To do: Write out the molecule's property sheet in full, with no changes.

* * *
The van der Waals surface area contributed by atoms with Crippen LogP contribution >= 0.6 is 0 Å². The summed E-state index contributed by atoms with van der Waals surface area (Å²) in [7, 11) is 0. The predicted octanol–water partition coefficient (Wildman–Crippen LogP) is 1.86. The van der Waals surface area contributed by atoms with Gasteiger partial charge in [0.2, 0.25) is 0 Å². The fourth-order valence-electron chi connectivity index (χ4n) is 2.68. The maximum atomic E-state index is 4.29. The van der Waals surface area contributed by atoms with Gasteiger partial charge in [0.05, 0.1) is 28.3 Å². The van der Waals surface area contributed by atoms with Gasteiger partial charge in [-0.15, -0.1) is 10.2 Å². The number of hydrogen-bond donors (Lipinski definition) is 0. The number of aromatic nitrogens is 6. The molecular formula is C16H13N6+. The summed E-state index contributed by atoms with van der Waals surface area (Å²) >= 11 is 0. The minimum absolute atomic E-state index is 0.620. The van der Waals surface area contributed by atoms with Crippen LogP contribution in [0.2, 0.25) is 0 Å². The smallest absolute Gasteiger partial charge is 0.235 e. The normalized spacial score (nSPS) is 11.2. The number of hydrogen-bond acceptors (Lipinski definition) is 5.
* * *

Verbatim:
The van der Waals surface area contributed by atoms with Crippen LogP contribution >= 0.6 is 0 Å². The summed E-state index contributed by atoms with van der Waals surface area (Å²) in [7, 11) is 0. The predicted octanol–water partition coefficient (Wildman–Crippen LogP) is 1.86. The van der Waals surface area contributed by atoms with Gasteiger partial charge in [0.2, 0.25) is 0 Å². The fourth-order valence-electron chi connectivity index (χ4n) is 2.68. The maximum atomic E-state index is 4.29. The van der Waals surface area contributed by atoms with Gasteiger partial charge in [0.05, 0.1) is 28.3 Å². The van der Waals surface area contributed by atoms with Gasteiger partial charge in [-0.15, -0.1) is 10.2 Å². The number of hydrogen-bond donors (Lipinski definition) is 0. The number of aromatic nitrogens is 6. The molecular formula is C16H13N6+. The summed E-state index contributed by atoms with van der Waals surface area (Å²) >= 11 is 0. The minimum absolute atomic E-state index is 0.620. The van der Waals surface area contributed by atoms with Crippen LogP contribution in [0.2, 0.25) is 0 Å². The smallest absolute Gasteiger partial charge is 0.235 e. The normalized spacial score (nSPS) is 11.2. The number of hydrogen-bond acceptors (Lipinski definition) is 5.